If you’re really honest with yourself, I think that you’ll be able to come to terms with the fact that most “street fairs” suck. Be they religious, ethnic, “cultural”, or political, they are all too often just a collection of the lowest common denominator hawkers peddling crap, and suckers killing some time and burning the roofs of their mouths on something that’s just been fished out of a deep fryer.
The Hungarian Festival in New Brunswick, NJ is a bit different. Yes, there are people selling inflated plastic Scooby Doos on a stick, and there is also no shortage of langos, the Hungarian equivalent of zeppoles or funnel cakes, but this festival goes deeper than that. First held in 1975 along (and still to this day) Somerset Street in New Brunswick, a city with an old and still fairly large Hungarian community. This may no longer hold, but New Brunswick always claimed to have the second biggest Hunagrian community (after Cleveland) in the entire U.S., and this is within a small city of only 50,000 inhabitants. Beginning in the 1890s, Hunagarians began settling in New Brunswick to work the barges on the busy Delaware and Raritan canal, as well as to work in the city’s booming Johnson & Johnson plant (J&J was founded in, and still has its world headquarters in New Brunswick). New Brunswick still has a “Magyar Bank” and a “Kossuth Street” (look ’em up).
I also have to admit that as an undergraduate at Rutgers University (my alma mater – GO RU!) the ability to drink (legally) in the street that the Hungarian festival provided was the initial lure. That said, I still do it, and still enjoy it – Does this make me young at heart? Anyway, the fair is always held on the first Saturday of June (June 8th this year) and it has/had always marked the beginning of the excruciating, eventfully uneventful summers in Brunfus-days gone by…but I digress…
The food here is a big and real attraction. You’ll find multiple vendors of kolbasz (Hungarian-style kielbasa), pecsenye (thin, boneless, spiced pork steaks), langos (fried dough), toltott kaposzta (Hungarian-style stuffed cabbage), palacsinta (jam-filled crepes) and the list goes on. And as we (should) know, Hungary is an old wine nation, and of late, has pushed its way back into the glasses of wine drinkers worldwide. So in addition to BUD pounder cans (which make excellent projectiles when half-full and warm, BTW), you can also get bottles of Dreher beer, a hearty glass of Bull’s Blood (Egri Bikaver ) and even a Nemes Kadarka (Kadarka is a rarely seen eastern-European red grape variety).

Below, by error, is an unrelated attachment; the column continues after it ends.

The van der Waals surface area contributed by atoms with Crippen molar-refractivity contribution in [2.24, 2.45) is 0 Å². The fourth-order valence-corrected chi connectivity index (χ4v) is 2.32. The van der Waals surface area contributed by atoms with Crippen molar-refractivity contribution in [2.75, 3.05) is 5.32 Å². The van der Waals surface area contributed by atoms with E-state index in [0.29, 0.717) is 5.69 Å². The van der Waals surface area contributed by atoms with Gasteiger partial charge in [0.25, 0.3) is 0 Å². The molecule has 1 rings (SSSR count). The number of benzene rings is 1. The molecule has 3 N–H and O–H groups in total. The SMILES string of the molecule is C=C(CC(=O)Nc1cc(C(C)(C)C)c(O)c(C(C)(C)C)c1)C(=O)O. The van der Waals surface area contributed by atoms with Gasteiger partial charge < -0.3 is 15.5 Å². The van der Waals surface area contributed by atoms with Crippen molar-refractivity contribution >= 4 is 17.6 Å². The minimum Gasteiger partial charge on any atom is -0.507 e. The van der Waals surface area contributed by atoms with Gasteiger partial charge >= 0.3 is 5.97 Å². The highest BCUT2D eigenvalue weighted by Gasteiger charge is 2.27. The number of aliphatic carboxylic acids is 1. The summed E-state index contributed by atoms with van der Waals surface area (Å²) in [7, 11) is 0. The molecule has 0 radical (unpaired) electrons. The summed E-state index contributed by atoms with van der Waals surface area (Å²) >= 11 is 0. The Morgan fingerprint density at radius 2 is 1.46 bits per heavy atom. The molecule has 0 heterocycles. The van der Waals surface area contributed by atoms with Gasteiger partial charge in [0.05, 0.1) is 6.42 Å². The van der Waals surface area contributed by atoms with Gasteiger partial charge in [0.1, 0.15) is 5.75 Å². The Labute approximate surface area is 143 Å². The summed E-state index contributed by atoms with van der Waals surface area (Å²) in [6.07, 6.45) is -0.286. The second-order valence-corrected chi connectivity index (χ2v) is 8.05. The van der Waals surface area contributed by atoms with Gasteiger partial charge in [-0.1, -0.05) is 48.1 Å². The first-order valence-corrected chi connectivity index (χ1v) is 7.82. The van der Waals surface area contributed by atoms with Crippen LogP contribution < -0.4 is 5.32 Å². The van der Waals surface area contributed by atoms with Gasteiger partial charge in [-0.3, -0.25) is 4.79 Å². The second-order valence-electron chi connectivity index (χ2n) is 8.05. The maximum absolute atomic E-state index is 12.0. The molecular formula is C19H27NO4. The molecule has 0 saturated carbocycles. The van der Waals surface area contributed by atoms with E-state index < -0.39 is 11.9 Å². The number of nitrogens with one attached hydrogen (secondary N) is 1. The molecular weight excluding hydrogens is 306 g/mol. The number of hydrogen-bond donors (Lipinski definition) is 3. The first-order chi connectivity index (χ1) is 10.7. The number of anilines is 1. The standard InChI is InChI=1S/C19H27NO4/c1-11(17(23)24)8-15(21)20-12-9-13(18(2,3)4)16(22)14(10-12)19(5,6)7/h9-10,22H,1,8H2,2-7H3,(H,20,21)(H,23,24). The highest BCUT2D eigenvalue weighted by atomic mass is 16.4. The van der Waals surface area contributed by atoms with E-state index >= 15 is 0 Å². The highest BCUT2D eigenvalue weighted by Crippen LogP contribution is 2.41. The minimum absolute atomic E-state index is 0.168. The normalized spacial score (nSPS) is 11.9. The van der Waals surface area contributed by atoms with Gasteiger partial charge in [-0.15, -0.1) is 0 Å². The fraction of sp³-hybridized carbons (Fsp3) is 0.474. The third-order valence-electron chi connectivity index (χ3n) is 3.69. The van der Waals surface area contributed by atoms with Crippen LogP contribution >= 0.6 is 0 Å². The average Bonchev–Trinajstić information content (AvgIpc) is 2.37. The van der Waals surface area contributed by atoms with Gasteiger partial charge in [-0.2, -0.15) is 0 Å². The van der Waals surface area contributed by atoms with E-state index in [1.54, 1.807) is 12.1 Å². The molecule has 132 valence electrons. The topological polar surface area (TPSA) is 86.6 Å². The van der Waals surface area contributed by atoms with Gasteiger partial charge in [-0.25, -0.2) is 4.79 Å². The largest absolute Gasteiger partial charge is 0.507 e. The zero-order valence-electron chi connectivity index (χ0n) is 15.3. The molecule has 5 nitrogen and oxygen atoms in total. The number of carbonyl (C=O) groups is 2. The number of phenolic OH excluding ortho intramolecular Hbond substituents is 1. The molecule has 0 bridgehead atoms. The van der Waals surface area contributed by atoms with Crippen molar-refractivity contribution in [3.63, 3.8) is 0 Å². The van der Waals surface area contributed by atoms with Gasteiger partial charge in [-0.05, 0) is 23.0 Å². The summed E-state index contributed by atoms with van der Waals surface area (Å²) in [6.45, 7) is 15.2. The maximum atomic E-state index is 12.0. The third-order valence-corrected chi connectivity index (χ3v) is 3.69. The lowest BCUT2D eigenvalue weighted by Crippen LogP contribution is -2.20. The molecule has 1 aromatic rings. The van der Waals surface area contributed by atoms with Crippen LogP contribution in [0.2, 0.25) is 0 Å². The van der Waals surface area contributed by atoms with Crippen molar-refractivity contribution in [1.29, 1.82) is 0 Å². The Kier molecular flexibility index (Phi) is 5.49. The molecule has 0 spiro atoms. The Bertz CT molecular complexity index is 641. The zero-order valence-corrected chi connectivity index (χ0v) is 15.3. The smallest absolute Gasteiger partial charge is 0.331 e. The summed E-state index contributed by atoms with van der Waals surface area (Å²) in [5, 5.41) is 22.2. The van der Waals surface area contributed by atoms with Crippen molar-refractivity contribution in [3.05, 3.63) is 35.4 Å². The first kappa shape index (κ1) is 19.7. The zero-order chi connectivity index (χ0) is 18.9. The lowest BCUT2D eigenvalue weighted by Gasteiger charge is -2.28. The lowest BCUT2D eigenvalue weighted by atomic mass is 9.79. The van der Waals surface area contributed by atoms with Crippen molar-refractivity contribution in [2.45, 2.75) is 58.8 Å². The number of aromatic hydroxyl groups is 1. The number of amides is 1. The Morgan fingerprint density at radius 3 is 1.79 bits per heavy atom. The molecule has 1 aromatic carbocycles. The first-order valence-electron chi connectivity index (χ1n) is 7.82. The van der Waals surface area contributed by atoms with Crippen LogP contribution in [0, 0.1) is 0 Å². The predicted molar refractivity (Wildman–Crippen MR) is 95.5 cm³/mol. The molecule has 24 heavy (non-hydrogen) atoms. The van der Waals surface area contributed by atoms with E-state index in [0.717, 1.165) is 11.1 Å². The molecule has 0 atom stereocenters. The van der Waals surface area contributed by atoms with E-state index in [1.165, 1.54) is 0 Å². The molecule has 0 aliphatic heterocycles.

In addition to authentic food and drink, there are some really good Hungarian folk groups – both dancing and musical, as well as clothes, books, CDs, prepared and canned foods (always an excellent opportunity to stock up on morello cherries for soup), fencing demonstrations (Yup – the Hungarians are famous friends with fencing, and the Hungarian-American Athletic Club sits right on Somerset Street).
This year, Jen and I spent much of our time eating, drinking and sweating under the tents in front of the Hungarian Scouts Home on Plum Street (June 8, 2008 here in NJ was a SCORCHER – I think it hit 97 degrees! – in JUNE!) I had a kolbasz sandwich, and the stuffed cabbage and Jen a pecsenye, and we each drank a glass of a very nice, fruity Nemes Kadarka (I didn’t catch the name on the bottle ,unfortunately) – see photos below. We later met up with an old friend and her baby, and strolled – slowly – watching the streets fill up with bleary-eyed students, Mexican families, and Hungarian-speaking groups of folks pulling each other this way and that. Local senior citizens sat in folding chairs in the thin sliver of shade in front of the hipster Buda Bar (not surprising, once called “The Budapest”) and the smell of boiling oil, grilling meat, and sauerkraut rode the heat rising from the blacktop, and the sounds of amplified archaic fiddles rebounded off the church in Mindszenty square…
Don’t take me wrong, New Brunswick’s Hungarian festival is not an elegant evening out in Budapest or a sunny afternoon the shores of Lake Balaton, but what it DOES represent is an honest, and non-quaint expression of ethnicity that is a rarity these days, especially among “old line” American ethnic groups like the Hungarians. So mark your calender for next year – the first Saturday in June: New Brunswick Hungarian Festival – I think that you’ll find at least a couple of things to make the trip worth it (unless you live in Missouri or Bhutan), at very least you can fall back on getting drunk in the street – leagally too.